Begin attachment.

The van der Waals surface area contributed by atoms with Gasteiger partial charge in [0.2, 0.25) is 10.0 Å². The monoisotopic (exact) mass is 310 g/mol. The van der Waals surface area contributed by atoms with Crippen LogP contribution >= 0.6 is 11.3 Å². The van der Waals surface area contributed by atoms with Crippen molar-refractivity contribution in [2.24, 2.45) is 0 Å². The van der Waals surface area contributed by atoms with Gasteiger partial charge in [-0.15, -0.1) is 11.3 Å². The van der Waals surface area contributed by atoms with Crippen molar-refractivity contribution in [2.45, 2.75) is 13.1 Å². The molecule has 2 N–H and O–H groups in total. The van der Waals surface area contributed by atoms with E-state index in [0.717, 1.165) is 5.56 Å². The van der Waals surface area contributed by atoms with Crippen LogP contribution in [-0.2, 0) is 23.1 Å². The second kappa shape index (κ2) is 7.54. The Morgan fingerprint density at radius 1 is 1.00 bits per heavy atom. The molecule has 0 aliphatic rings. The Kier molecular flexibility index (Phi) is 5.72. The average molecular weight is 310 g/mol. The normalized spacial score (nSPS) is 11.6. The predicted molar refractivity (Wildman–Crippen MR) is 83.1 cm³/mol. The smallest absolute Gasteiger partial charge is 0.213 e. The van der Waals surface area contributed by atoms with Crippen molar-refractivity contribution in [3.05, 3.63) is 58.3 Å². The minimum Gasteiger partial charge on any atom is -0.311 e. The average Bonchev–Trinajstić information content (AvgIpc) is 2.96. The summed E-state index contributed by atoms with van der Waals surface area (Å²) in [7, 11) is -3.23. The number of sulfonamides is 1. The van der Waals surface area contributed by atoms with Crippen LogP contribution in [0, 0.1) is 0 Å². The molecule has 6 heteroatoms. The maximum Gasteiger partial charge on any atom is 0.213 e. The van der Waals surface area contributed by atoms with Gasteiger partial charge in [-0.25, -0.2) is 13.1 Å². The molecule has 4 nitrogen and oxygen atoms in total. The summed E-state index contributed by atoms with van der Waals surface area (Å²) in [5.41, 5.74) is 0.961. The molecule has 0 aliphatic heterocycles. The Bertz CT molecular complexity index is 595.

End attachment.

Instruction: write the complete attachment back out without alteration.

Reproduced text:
The van der Waals surface area contributed by atoms with Gasteiger partial charge in [0.2, 0.25) is 10.0 Å². The monoisotopic (exact) mass is 310 g/mol. The van der Waals surface area contributed by atoms with Crippen LogP contribution >= 0.6 is 11.3 Å². The van der Waals surface area contributed by atoms with Crippen molar-refractivity contribution in [2.24, 2.45) is 0 Å². The van der Waals surface area contributed by atoms with Gasteiger partial charge in [-0.15, -0.1) is 11.3 Å². The van der Waals surface area contributed by atoms with Crippen molar-refractivity contribution in [2.45, 2.75) is 13.1 Å². The molecule has 2 N–H and O–H groups in total. The van der Waals surface area contributed by atoms with E-state index in [0.717, 1.165) is 5.56 Å². The van der Waals surface area contributed by atoms with Crippen LogP contribution in [-0.2, 0) is 23.1 Å². The second kappa shape index (κ2) is 7.54. The Morgan fingerprint density at radius 1 is 1.00 bits per heavy atom. The molecule has 0 aliphatic rings. The Kier molecular flexibility index (Phi) is 5.72. The average molecular weight is 310 g/mol. The normalized spacial score (nSPS) is 11.6. The predicted molar refractivity (Wildman–Crippen MR) is 83.1 cm³/mol. The smallest absolute Gasteiger partial charge is 0.213 e. The van der Waals surface area contributed by atoms with Crippen molar-refractivity contribution in [3.05, 3.63) is 58.3 Å². The minimum Gasteiger partial charge on any atom is -0.311 e. The average Bonchev–Trinajstić information content (AvgIpc) is 2.96. The summed E-state index contributed by atoms with van der Waals surface area (Å²) in [7, 11) is -3.23. The number of sulfonamides is 1. The van der Waals surface area contributed by atoms with Crippen LogP contribution in [0, 0.1) is 0 Å². The molecule has 6 heteroatoms. The maximum Gasteiger partial charge on any atom is 0.213 e. The van der Waals surface area contributed by atoms with Gasteiger partial charge in [-0.25, -0.2) is 13.1 Å². The molecule has 4 nitrogen and oxygen atoms in total. The summed E-state index contributed by atoms with van der Waals surface area (Å²) in [5.41, 5.74) is 0.961. The molecule has 0 aliphatic heterocycles. The Bertz CT molecular complexity index is 595.